en clubs and rocks.
Without FDJ membership card there’s
only a small chance of being admitted to
a high school, university, or administra
tive job. Sports are also controlled by the
FDJ. The “Democratic Sports Movement”
of Communist-ruled East Germany is sup
ervised by the FDJ and a Communist
trade union federation.
The FDJ and its possibilities as a
source of converting young Germans to
the Red side by the useiof emotion, mili
tary extravaganza, and ^bugle blowing is
nothing new to Communist leaders.
Youth is a nation’s lifeblood, and con-
’verting and controlling this youth would
be the logical first few steps in extending
the control of the Kremlin over all Ger
Defensive halfbacks^
And freshmap lasses
Should always be ready
To intercept passes.
The Battalia
- j '■ "Soldier, Statesman, Knightly Gentleman?
Lawrence Sullivan Ross, Founder of Aggie Traditions
Nown contribution* may bo mad# by tolophon# (4-B444) or at the editorial office, Room 2011
lioodwln Hull. Clarified ada may bo placed by telephone (4-6324) orj at the Stuodcnt Activities
Office, Room 202, Goodwin Hall. - j | • - v ]
The Battalion, official nowapapor of the Aaricultural and Mechanical CoUego of Texaa and the
City of College, Station, Texaa, Is published five times a week and circulated every Monday through
Friday afternoon, except during holidays and examination periods. During* the summer The Bat
talion is published tri-wcekly on Monday, Wednesday and Friday. Subscription rate 14.30 per school
yoar. Advertising rates furnished oh request.
The Associated Press ili. entitled exclusively to the use for republication of all news dispatches
ws of apontancous origin publiah-
so reserved.
credited to it or not otherwise credited in the paper and local newi
ed herein. Rights of republication of all other matter herein are ml:
Member of
The Associated Press
Bntarad M Moond-elau matter at Foal
Office at Collasa Station, Taxaa, under
the Aet of CongrcM of March S. 1870.
nationally by National Ad-
rcrtiilng Berrlea lac, at New York City,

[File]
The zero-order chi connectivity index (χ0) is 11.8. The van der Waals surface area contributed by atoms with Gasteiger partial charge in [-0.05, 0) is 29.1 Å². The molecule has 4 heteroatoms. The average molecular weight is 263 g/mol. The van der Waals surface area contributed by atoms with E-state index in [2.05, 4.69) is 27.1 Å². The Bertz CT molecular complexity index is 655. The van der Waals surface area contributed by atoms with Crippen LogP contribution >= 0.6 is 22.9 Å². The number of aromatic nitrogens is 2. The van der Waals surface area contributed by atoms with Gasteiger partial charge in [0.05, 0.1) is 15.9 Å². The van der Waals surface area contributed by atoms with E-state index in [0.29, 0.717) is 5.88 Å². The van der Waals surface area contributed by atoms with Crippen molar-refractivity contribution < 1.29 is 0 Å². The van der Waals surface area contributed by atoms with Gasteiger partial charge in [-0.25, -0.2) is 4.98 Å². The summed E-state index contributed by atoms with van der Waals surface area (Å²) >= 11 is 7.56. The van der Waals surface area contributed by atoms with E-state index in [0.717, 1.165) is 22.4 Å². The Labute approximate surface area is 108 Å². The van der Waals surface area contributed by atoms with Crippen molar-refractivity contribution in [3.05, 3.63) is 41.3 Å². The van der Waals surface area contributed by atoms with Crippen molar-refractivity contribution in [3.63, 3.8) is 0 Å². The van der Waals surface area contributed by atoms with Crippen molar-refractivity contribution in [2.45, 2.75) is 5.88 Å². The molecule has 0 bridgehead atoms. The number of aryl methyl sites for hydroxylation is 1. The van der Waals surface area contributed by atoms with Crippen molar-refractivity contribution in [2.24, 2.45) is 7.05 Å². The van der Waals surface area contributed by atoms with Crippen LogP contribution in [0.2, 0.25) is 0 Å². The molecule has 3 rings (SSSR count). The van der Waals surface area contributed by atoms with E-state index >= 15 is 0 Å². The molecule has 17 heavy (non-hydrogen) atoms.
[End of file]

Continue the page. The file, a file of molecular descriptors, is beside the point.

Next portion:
Chlcaso, Loa Ansalca, and Ban Franciaco.
pp.T. TfflJJNaSLEY. C. C. MUNROE..
. Acting Menacing Editor
..Editorial Board Cnalimaa
Clayton SaWb. Lawla Burton.
Otto Uunaa
Emil Bunjea Jr. Dan Davla. Curtla Edwards, J. C. Fails.
Herachcl Fitts. Henry Lacour. B. F. Roland.
Jerry Zubcr News Writadc
Brad Holmes. Bill Hltaa. Hardy Boat, Joa
Trevino Photo Engraven
Kenneth Marak. Emmett Trent, Jack Brandt.
Jack Stansbury ,*, • .i • Cnrtooalate
Jim Seed ^ **or«ua Manager
Dave Coalctt.. I.,
Chock Cabanias,
Barman OollobJ.
K. Colville. Roger
John Tapley. John Wb
Bob Allen. Harold Gann.
Frank Simmon
Baa Brittain.. j
*• g “
r—JtSE-. '
Jim Hay. Paul Hoover. I
Howard Pictaeh. John
ynatum Editor
orta Co-edlton
•jj * • •'
Bob* Price,
iltmore ...... Feature Writers
Frank] Menitsss.
.... Sports Writers
LMwta BUI Matuah.
tnnta . . Circulation Assistants
Young Germany marches on. Time Marches backward.
See Germany editorial.
Engineers Council Unanimously
Receives Campus AGC Chapter
The Campus chapter of the Asso
ciation of General Gontractors of
America was unanimously voted
associate membership to the Stu
dent Engineers Council last night,
announced Emmit Ingram, council
president. 1
“Wej Consider thiii an honor, and
we feel it increases our prestige
on the campus," said Bob Page,
campus AGC president upon be
ing informed of jthe Engineer
Council’s action.
This will bring to .lO the member
ship of the Engineer's Council,
a student executive 1 group of pres
idents, junior and senior repre
sentatives from each of the soc
ieties of departments in the School
of Engineering and the presidents
of the several asspeiate members
to the council. The council meets
monthly with the Dean of Engin
eering and discusses academic mat
ters of the School bf Engineering.
Their meetings aroi closed sessions
with publicity announcements lim
ited to their upprbvnl.
Other organisations holding as
sociate membership to the council
are the ASHVE, Geology Club, In
dustrial Education Club, Ameri
can Association for Automotive
Engineers, and the Agricultural
Engineers Club.
Page, in giving information
about the campus chapter of the
AGC, said that his Organization
began .[this semester 4 and now
bbasts around 75 members. Junior
and sehior students in Civil En
gineering, Architecture, and Con
tracting arc eligible for member
ship to the AGC.
The local student chapter, the
only student chapter of the AGC
itt the United States, is sponsored
by the Houston chapter of the
AGC. The Central Texas chapte'r is
also vastly interested in the local
chapter and have recently given a
,$*00 scholarship to A&M for a
student interested in contracting.
For several years the various
chapters pf the AGC in Texas have
hten working with the college In